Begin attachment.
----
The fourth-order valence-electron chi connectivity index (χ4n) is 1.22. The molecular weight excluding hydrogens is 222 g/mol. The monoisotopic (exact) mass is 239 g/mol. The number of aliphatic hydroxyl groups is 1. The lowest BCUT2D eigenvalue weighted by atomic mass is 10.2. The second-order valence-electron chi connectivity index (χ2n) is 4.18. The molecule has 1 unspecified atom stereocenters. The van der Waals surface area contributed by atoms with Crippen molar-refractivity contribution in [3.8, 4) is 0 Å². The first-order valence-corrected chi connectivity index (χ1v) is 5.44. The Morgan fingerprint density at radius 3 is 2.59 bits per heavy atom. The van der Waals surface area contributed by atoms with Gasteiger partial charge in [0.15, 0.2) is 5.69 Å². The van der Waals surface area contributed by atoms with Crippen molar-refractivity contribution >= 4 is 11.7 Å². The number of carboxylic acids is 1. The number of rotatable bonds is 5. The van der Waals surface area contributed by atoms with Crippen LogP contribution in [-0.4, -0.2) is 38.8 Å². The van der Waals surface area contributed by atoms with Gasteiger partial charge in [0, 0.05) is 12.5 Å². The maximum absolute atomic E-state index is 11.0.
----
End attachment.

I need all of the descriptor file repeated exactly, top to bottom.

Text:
The fourth-order valence-electron chi connectivity index (χ4n) is 1.22. The molecular weight excluding hydrogens is 222 g/mol. The monoisotopic (exact) mass is 239 g/mol. The number of aliphatic hydroxyl groups is 1. The lowest BCUT2D eigenvalue weighted by atomic mass is 10.2. The second-order valence-electron chi connectivity index (χ2n) is 4.18. The molecule has 1 unspecified atom stereocenters. The van der Waals surface area contributed by atoms with Crippen molar-refractivity contribution in [3.8, 4) is 0 Å². The first-order valence-corrected chi connectivity index (χ1v) is 5.44. The Morgan fingerprint density at radius 3 is 2.59 bits per heavy atom. The van der Waals surface area contributed by atoms with Gasteiger partial charge in [0.15, 0.2) is 5.69 Å². The van der Waals surface area contributed by atoms with Crippen molar-refractivity contribution >= 4 is 11.7 Å². The number of carboxylic acids is 1. The number of rotatable bonds is 5. The van der Waals surface area contributed by atoms with Crippen LogP contribution in [-0.4, -0.2) is 38.8 Å². The van der Waals surface area contributed by atoms with Gasteiger partial charge in [0, 0.05) is 12.5 Å². The maximum absolute atomic E-state index is 11.0.